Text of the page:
Commentators such as David Fagelson* derive the obligation to provide legal service pro bono from attorneys' central role in the justice system. Justice is a fundamental social value, and equality before the law is its key element.
For a person to participate in a complex, adversarial justice system, a lawyer's expertise is indispensable. The state acknowledges and enables this expertise with various entitlements: most significantly, a monopoly, which lawyers themselves regulate, on the practice of law and on access to courts. Monopoly pricing is deemed to result, and pro bono service is deemed an appropriate acknowledgment of the power to price services beyond the reach of many. Some observe, perhaps more philosophically, that the self-regulation which secures the monopoly - the ability to determine who can join the club - itself secures important social values.
Thus, an independent, self-regulating legal profession, free to admit members of its own choosing who can exercise their profession without government direction, best preserves the rule of law. As society's self-regulating guardians of justice, lawyers are best positioned to secure its fundamental value of equality of all before the law and to work toward universal access.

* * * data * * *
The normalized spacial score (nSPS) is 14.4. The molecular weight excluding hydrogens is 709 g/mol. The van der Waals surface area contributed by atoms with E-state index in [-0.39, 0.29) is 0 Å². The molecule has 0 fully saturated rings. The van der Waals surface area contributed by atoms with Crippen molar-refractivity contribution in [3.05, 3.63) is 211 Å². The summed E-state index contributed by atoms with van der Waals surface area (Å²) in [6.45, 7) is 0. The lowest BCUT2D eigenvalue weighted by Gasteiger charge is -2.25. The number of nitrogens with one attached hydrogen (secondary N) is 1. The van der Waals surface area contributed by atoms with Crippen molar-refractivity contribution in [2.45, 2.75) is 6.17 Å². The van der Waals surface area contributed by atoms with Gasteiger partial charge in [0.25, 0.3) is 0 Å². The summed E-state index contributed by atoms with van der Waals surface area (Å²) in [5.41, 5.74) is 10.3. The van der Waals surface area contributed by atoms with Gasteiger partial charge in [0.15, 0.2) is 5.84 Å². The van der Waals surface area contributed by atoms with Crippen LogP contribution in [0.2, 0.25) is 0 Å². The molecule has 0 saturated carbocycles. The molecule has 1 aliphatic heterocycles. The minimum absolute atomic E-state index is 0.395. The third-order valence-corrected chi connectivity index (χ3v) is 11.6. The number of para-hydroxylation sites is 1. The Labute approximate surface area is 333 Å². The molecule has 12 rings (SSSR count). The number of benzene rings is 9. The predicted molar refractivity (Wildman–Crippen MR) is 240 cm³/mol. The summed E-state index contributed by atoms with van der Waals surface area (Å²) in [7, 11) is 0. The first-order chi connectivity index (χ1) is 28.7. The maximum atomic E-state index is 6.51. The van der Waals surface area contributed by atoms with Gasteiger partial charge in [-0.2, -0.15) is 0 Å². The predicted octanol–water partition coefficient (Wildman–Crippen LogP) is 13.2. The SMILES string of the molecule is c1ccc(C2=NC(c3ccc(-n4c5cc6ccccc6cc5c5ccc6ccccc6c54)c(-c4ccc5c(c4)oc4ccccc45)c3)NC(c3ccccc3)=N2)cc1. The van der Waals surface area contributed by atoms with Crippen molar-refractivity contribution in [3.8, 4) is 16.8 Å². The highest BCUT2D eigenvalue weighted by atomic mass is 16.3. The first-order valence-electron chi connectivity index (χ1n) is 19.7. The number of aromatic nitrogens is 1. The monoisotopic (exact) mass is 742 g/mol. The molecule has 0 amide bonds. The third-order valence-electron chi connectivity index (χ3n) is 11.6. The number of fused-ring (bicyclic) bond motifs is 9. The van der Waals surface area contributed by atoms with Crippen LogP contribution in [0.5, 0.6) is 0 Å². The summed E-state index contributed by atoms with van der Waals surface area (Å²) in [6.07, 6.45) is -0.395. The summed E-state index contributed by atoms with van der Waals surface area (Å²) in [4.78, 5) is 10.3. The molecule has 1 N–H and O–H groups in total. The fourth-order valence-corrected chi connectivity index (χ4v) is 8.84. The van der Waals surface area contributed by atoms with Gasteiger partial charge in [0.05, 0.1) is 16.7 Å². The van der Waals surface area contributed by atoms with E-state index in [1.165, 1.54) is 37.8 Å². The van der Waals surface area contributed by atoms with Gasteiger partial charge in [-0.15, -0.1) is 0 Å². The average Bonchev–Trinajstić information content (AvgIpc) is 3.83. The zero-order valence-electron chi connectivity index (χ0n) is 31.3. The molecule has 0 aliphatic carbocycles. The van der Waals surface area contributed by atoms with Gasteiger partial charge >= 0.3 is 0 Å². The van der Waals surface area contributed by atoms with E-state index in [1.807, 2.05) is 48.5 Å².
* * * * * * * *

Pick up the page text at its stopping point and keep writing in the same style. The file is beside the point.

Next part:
While this may seem rather lofty, consider recent developments in Fiji where, as of June 30, all lawyers must apply for a Practicing Certificate from the newly-installed, military-backed regime, which moved the licensing of lawyers from the law society to an army-appointed major.** A lawyer was prevented from delivering a speech to the Fiji Institute of Accountants Congress, scheduled for June 12, 2009, due to its discussion of Fiji’s political and financial crisis and the impact of the recent coup on human rights. Download the text of his speech here [PDF file].
Against this backdrop, a correlation between lawyers' autonomy and an ethical obligation to further access to justice does not seem extreme.
Posted by Robin Westbrook
IBA Pro bono and Access to Justice Committee
* 'Rights and Duties: The Ethical Obligation to Serve the Poor', 17 Law and Inequality: A Journal of Theory & Practice 171, Winter 1999.
** Rowan Callick, 'Fiji's military-led judiciary no paradise for business', The Australian, 5 June 2009, http://www.theaustralian.news.com.au/business/story/0,28124,25588281-36418,00.html, accessed 17 July 2009.